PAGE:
Since you invoked wars done for geopolitical interests and oil control, which had nothing to do with a religious basis, I've provided further context: namely that for determing how dangerous a religion is, it has to have the religious component (duh), aka: which religion is the most dangerous in the sense of which attacks have been done in the name of which religion, and that for the last decade? You can continue to ignore the obvious, but it's clear the war in Iraq wasn't a religious war. You keep 'sic'-ing the word crusade, but I've already given you an anwser on that, namely that that word has other allegorical meanings as well. If you have doubts, you can look up the definitions yourself. Or better still, I'll provide them:

1. lead or take part in an energetic and organized campaign concerning a social, political, or religious issue.
"he crusaded against gambling in the 1950s"
synonyms: campaign, fight, do battle, battle, take up arms, work, strive, struggle, agitate, lobby, champion, promote
"she likes crusading for the cause of the underdog"

As we can see with the definitions and the example, the word 'crusade' is not only referring to a medieval military expedition, one of a series made by Europeans to recover the Holy Land from the Muslims in the 11th, 12th, and 13th centuries. It's ANY energetic and organised campaign, even if it's social or political. Thus the word crusade can be used without having religious connotations.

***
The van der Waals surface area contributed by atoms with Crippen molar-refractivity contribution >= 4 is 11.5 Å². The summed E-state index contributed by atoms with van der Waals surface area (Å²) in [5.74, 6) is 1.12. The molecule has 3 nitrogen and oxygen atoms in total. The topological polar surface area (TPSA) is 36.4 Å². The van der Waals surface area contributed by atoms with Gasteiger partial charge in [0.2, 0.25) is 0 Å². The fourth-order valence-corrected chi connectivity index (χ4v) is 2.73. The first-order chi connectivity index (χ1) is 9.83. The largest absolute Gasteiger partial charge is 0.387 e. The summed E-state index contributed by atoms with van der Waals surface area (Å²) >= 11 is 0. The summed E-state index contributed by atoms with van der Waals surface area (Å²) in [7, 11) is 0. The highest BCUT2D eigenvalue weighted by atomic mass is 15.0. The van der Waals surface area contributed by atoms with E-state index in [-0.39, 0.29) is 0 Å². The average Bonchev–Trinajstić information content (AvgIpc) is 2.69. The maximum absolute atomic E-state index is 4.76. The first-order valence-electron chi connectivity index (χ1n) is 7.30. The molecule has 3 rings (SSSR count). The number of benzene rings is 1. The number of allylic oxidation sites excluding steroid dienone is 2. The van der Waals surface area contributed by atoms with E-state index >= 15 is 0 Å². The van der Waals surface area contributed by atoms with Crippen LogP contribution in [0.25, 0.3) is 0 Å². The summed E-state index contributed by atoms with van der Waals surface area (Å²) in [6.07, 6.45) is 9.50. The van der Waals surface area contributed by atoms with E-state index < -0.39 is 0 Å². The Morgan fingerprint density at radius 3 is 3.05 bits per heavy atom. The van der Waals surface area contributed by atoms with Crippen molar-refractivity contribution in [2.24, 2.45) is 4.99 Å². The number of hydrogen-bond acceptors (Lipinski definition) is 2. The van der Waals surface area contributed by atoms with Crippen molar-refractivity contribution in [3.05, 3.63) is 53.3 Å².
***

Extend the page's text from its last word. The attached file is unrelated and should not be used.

The USA, while - granted - inventing excuses like WMD's, did not do it out of hatred for Muslims and wanting to impose Christianity on Iraq, nor was it a Holy War against Islam (if it were, they would have simply nuked all Muslim countries), nor was it done in name of Christianity. You know this as well as I do, so your insistence that religion was the driving force behind the war in this regard is nonsensical and puerile.

You also didn't answer the other question: why did you presume Islam? Why not, for instance, Budhism? Or Jainism?

Comment Re: This is not a serious issue. This is very mino (Score 1) 139

In regard to cracks caused by the pressure and heat of the fuel when ignited, or of the turbineblades which pump the fuel, etc., it gives an exact representation, not a 'pale substitute'. There are some form of stresses that are less accurate when measured on ground-tests, but most of it provides excellent proof of reliability (or lack thereof) at the same level as if the rocket *were* retrieved afterwards.

Slashdot Top Deals

New York... when civilization falls apart, remember, we were way ahead of you. - David Letterman

Working...